Taking a stroll by through the local neighbourhood
Kids playing by the boats
Kids playing by the boats
Some kid playing cricket
Some kid playing cricket

A high up view of the beautiful coastline

When the weekend finally arrives we make our way to Kanya Kummari, the southernmost point in India. first order of business is meat (I could feel myself wasting away), and booze (ASSA has a strict no alcohol policy on site). In fact, Saturday night e brave a walk down a shit smelling alley to a wine store to buy beer. We’re swarmed by locals asking for photos that we have to make a b-line out of there. The things we do for booze when deprived.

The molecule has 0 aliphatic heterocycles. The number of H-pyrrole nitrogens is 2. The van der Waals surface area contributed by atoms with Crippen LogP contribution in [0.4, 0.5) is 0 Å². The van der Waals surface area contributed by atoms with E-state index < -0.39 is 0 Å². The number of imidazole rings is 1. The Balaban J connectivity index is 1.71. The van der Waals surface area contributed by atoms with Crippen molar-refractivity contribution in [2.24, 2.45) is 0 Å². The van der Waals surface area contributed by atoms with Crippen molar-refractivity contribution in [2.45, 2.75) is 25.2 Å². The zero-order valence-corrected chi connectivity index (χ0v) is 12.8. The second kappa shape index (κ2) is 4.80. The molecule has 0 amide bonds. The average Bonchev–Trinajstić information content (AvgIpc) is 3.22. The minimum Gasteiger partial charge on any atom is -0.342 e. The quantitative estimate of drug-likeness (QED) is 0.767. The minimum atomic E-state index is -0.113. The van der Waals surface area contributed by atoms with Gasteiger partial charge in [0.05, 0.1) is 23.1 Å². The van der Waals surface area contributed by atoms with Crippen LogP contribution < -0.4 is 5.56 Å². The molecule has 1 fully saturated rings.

We brave the lines of local tourists and and mid day sun to go to the island temple here. after a delicious lunch on Sunday, we wander through some of the small streets along the beach, eventually finding a white Catholic cathedral in town. I especially like interacting with the kids here because it really seems genuine. with adults that come up to take photos with us, I cant help but feel that id the result of the glorification of western culture. I could be wrong but who knows. Back to work for another week!